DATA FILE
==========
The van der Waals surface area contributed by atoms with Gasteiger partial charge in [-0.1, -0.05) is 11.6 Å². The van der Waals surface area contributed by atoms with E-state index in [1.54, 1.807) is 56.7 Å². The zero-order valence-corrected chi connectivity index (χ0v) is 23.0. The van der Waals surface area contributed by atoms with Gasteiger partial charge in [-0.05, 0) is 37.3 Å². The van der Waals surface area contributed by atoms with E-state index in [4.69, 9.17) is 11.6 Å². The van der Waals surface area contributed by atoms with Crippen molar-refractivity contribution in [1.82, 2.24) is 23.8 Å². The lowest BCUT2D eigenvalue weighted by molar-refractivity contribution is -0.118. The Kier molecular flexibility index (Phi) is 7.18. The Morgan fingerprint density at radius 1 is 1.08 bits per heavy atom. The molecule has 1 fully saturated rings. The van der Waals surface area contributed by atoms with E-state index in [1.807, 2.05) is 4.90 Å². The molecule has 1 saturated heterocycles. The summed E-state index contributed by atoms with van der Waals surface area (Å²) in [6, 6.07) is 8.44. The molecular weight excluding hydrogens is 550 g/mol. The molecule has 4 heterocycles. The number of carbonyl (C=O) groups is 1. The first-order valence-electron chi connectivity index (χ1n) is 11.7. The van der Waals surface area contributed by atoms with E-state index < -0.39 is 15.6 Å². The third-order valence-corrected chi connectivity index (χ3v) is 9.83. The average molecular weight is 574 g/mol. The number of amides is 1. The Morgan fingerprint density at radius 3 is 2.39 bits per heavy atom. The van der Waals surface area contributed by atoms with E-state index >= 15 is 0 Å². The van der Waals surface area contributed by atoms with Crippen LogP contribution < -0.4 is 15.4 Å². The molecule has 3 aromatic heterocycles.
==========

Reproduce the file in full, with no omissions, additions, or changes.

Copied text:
The van der Waals surface area contributed by atoms with Gasteiger partial charge in [-0.1, -0.05) is 11.6 Å². The van der Waals surface area contributed by atoms with E-state index in [1.54, 1.807) is 56.7 Å². The zero-order valence-corrected chi connectivity index (χ0v) is 23.0. The van der Waals surface area contributed by atoms with Gasteiger partial charge in [-0.05, 0) is 37.3 Å². The van der Waals surface area contributed by atoms with E-state index in [4.69, 9.17) is 11.6 Å². The van der Waals surface area contributed by atoms with Crippen molar-refractivity contribution in [1.82, 2.24) is 23.8 Å². The lowest BCUT2D eigenvalue weighted by molar-refractivity contribution is -0.118. The Kier molecular flexibility index (Phi) is 7.18. The Morgan fingerprint density at radius 1 is 1.08 bits per heavy atom. The molecule has 1 fully saturated rings. The van der Waals surface area contributed by atoms with E-state index in [1.807, 2.05) is 4.90 Å². The molecule has 1 saturated heterocycles. The summed E-state index contributed by atoms with van der Waals surface area (Å²) in [6, 6.07) is 8.44. The molecular weight excluding hydrogens is 550 g/mol. The molecule has 4 heterocycles. The number of carbonyl (C=O) groups is 1. The first-order valence-electron chi connectivity index (χ1n) is 11.7. The van der Waals surface area contributed by atoms with E-state index < -0.39 is 15.6 Å². The third-order valence-corrected chi connectivity index (χ3v) is 9.83. The average molecular weight is 574 g/mol. The number of amides is 1. The Morgan fingerprint density at radius 3 is 2.39 bits per heavy atom. The van der Waals surface area contributed by atoms with E-state index >= 15 is 0 Å². The van der Waals surface area contributed by atoms with Crippen LogP contribution < -0.4 is 15.4 Å². The molecule has 3 aromatic heterocycles.